Punt & Dennis, Warwick Arts Centre, Warwick

2.00

When I mentioned to friends that I was going to see Punt & Dennis, I got something of a ribbing about it. One joked that she had renamed
It's Been a Bad Week, the duo's Radio 2 show,
It's Occasionally Funny.

When I mentioned to friends that I was going to see Punt & Dennis, I got something of a ribbing about it. One joked that she had renamed It's Been a Bad Week, the duo's Radio 2 show, It's Occasionally Funny. For those who regarded The Mary Whitehouse Experience, their celebrated springboard, as a seminal comedy show, such reactions are not uncommon. For my friend and many of her peers, Steve Punt and Hugh Dennis were always second to their partners Rob Newman and David Baddiel. First impressions have endured, and if The Mary Whitehouse Experience was a tea shop, Punt & Dennis have been minding it for the past 12 years while their contemporaries went out to drink cappuccino with a funkier comedy clientele.

An accusation of stasis might sound something of a paradox for an act famed for up-to-the minute parodies of world affairs, but while the stimulus might have changed, their style has remained consistent, reliable and accessible. But the title of "the kings of satirical comedy" - as awarded to the duo by Steve Lamacq and paraded on their tour posters - is a trifle grand and a little hopeful for what is on offer here: two hours of harmless musing on what might irritate or confuse suburbanites, such as speed cameras, online shopping deliveries fouling up once again and the failure of technology to provide good service.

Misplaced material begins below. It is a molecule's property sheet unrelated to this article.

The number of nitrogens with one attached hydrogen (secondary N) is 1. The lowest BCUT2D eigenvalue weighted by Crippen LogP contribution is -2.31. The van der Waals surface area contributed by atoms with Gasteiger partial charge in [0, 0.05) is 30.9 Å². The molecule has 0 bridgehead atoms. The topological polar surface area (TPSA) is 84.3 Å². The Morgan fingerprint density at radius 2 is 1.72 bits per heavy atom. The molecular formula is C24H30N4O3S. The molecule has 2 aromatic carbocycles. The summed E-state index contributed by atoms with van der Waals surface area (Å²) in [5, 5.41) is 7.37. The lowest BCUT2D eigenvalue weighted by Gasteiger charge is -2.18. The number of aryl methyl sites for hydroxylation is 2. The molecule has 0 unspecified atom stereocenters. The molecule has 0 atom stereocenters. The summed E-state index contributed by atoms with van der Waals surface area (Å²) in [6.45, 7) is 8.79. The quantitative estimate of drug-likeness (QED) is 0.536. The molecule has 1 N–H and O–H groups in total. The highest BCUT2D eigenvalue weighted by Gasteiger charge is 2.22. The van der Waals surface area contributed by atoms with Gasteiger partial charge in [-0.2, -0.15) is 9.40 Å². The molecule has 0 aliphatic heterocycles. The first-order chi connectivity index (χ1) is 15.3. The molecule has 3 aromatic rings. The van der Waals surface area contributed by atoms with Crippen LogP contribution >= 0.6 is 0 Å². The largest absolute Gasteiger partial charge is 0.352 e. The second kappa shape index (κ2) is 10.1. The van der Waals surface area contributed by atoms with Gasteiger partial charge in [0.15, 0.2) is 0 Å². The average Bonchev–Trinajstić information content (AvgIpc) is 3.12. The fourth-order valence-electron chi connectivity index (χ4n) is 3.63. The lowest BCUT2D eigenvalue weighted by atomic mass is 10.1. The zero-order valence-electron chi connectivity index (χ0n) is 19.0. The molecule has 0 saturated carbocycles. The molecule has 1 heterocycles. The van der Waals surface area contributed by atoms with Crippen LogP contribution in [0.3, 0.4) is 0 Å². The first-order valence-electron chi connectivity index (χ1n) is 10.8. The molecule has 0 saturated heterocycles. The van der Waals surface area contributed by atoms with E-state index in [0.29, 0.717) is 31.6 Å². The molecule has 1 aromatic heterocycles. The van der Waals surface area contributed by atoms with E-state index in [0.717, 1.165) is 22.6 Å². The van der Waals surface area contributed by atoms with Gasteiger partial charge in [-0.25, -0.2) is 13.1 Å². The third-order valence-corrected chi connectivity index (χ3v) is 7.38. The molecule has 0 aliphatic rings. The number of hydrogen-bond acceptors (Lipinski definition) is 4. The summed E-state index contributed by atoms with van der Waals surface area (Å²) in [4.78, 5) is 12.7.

It's hardly biting social and political comment, as the pair seem to concede. When a gag ventures nearer this target, Hugh Dennis puts a thumb and finger next to each other and says "that was this close to satire ladies and gentlemen". Often, truth is never far behind self-deprecation, and so it is here. Mind you, don't underestimate the power of petty annoyances; Dennis receives an ovation for his rant against the Microsoft paperclip icon.

While the content of the show steers a steady course, the chemistry between Punt & Dennis is askew. It is best described by Punt himself in an interview with The Independent on Sunday last week. "When we started off I was basically a writer and Hugh was a performer... I'm now a writer who performs and Hugh's a performer who writes." This "opposition" is clear on stage with Punt slouching behind his microphone stand and rather less obvious than the precise Dennis, with his imposing build, ability to mime and mimic. It's a tension that doesn't matter, of course, when it comes to their radio shows, It's Been A Bad Week or Radio 4's The Now Show, but here it looks a little uneven.

Tonight's Warwick date is an early one in their month-long, 23-show tour (their first for nine years), and things will certainly warm up. Overall, however, there is a disappointing lack of irreverence in the proceedings save for some cheek, quite literally, in a nice joke about Egyptian gods picture-messaging their posteriors. Audiences of all ages like their comedy to be juvenile and delinquent occasionally - an expectation that Punt & Dennis, always regarded as old heads on younger shoulders, can't quite meet.

Touring to 7 February ( www.rbmcomedy.com)

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